Can You Tolerate This?: Essays

This riveting essay collection (256 pages) was published in July of 2018 by Riverhead Books. The book takes you to New Zealand. David read Can You Tolerate This? and loved it; it wouldn't be on our site if he didn't recommend it.

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Can You Tolerate This?

Essays

Ashleigh Young

Ashleigh Young was born and raised Te Kuiti, a town of 5000 on New Zealand’s North Island and the ‘Sheep Shearing Capital of the World.’ Her essays, read together in a rush inspired by their urgency and lyricism, form a coming-of-age story that’s both personal and universally affecting.

Youth and aging, disappointment, ambition, punk rock, the cult of Katherine Mansfield, and more are explored in sentences so carefully honed and tenderly observant. The essays feel like Young’s search for the things that make life worth living, a meditation on what makes life on this Earth tolerable for a woman in remote New Zealand.

In one essay, we meet the chiropractor who’s routine question Can you tolerate this? inspired the book’s title. It’s a heartrending piece of writing about egoism and the now. Equally moving is the story about her brother’s music career and the punk rock scene in their hometown. There are also tales of Japanese shut-ins, a French postman who crafted a stone fortress by hand, teenage yearning for Paul McCartney, falling in and out of love, and the double-edged sword of self-improvement projects — all set against the backdrop of New Zealand’s beauty and isolation.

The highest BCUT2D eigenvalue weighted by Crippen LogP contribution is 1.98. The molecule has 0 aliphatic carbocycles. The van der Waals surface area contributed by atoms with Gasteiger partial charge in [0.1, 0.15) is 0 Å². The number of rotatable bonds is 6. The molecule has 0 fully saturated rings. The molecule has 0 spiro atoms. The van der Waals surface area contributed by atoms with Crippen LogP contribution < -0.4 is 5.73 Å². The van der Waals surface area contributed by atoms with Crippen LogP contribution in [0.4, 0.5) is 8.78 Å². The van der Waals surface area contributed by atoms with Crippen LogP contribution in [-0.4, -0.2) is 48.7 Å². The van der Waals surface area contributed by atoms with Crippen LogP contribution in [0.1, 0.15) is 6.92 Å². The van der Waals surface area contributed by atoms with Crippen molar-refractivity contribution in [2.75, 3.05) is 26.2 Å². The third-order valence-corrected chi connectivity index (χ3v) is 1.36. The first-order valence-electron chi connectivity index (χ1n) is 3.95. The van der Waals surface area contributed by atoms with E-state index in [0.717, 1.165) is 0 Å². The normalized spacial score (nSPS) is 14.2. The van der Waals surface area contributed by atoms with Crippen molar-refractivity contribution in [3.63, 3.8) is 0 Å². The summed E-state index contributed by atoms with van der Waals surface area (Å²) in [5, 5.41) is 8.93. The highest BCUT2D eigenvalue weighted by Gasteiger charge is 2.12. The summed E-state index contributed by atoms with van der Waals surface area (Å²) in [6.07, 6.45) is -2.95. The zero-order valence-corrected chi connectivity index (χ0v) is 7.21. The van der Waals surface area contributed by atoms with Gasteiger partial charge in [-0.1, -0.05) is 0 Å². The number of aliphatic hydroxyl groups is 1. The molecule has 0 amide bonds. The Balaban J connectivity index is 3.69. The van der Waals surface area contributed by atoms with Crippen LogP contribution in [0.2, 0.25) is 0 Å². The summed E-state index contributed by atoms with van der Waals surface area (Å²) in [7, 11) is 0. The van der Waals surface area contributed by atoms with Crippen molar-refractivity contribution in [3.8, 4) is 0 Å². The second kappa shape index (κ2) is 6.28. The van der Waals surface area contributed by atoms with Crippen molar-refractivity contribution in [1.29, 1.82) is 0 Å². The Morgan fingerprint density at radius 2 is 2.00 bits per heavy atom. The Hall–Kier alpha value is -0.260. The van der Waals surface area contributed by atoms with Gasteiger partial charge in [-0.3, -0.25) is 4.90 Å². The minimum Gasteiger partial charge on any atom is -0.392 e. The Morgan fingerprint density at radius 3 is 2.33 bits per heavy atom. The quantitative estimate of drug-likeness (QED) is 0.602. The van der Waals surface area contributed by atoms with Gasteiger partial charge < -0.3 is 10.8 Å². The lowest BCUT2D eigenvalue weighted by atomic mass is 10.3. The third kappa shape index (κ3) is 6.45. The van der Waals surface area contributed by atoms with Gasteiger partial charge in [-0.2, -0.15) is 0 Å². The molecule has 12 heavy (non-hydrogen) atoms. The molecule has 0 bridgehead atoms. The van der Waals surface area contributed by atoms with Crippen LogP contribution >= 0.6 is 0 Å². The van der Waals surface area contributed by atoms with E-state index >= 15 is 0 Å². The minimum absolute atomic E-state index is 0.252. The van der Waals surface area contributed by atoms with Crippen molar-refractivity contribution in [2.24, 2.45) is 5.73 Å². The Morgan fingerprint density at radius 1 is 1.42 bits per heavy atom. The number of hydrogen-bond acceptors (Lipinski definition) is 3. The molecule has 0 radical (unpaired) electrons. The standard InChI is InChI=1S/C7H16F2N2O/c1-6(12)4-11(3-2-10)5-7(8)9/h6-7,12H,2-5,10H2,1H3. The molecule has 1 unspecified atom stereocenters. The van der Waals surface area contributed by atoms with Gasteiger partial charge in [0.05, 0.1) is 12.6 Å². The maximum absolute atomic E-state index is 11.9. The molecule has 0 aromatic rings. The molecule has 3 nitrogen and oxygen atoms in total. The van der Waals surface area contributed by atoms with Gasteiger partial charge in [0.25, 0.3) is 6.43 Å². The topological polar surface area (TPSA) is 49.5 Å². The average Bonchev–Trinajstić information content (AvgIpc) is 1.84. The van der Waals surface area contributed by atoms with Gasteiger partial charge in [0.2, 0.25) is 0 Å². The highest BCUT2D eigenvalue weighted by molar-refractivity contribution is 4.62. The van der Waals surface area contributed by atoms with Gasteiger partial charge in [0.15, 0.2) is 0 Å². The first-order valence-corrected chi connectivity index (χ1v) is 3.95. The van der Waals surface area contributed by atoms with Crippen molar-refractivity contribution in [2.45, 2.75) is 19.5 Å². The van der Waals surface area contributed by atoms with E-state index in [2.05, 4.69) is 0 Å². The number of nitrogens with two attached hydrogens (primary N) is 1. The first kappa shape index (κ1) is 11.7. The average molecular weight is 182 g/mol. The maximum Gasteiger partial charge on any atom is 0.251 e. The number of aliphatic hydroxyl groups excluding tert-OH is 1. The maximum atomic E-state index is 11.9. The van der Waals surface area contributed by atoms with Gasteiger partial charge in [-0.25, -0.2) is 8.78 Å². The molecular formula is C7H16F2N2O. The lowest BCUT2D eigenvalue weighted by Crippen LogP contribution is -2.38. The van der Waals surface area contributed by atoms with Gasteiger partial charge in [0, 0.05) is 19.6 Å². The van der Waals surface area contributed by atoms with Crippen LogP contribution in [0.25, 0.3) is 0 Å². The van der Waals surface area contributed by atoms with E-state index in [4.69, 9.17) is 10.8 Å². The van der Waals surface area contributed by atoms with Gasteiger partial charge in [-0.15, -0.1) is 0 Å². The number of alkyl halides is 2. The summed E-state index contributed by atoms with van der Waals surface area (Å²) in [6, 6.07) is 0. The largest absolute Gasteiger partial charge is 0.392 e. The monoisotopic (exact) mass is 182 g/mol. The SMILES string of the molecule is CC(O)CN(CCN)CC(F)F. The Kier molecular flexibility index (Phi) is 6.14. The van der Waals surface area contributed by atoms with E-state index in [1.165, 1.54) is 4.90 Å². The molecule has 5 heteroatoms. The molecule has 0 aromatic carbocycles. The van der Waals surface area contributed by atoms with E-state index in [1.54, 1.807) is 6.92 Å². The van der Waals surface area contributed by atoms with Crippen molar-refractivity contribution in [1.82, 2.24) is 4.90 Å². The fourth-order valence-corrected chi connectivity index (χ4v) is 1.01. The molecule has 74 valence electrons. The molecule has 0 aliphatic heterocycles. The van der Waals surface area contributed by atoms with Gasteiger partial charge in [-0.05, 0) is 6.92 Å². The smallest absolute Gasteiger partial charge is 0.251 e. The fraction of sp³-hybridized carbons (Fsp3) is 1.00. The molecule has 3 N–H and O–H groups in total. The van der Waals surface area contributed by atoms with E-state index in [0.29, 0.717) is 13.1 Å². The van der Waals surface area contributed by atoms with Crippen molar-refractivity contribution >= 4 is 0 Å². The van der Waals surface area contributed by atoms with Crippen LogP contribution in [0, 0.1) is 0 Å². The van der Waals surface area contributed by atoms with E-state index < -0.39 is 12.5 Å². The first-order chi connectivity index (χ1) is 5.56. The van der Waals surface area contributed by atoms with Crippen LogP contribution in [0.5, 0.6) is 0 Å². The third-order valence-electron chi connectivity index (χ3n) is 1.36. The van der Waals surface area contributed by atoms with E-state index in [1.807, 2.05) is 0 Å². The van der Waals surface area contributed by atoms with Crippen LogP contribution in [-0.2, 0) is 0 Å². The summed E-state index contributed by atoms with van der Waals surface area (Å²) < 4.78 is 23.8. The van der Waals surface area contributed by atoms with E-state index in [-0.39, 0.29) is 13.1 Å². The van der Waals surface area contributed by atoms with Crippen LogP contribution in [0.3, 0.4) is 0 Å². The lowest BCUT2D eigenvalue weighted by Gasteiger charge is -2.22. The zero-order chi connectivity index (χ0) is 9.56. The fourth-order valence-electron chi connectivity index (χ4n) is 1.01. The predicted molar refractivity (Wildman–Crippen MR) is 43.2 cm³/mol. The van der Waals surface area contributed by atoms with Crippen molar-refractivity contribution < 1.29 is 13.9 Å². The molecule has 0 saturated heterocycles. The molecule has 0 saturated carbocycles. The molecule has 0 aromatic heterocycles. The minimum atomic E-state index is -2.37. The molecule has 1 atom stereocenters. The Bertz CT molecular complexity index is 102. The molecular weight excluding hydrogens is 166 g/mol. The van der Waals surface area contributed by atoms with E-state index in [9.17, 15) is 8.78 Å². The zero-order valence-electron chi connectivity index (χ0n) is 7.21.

Young is both a poet and an essayist, writing in unadorned prose that gets just the right words in the exact right order for sentences that directly place her thoughts in our minds. If you’d like to meet a New Zealander with whom you could become fast friends, this book is a fantastic place to start.

Was there any story I could tell that was truly certain? Write your way toward an understanding, a tutor had told me in a creative writing class during my third year of university. But what if you went backward and wrote yourself away from the understanding? Was it better than never to have started at all? If you were uncertain, should you make the understanding up - construct a meaningful-sounding statement so that your reader wouldn’t feel that you’d strung them along, wasted their time? — Ashleigh Young

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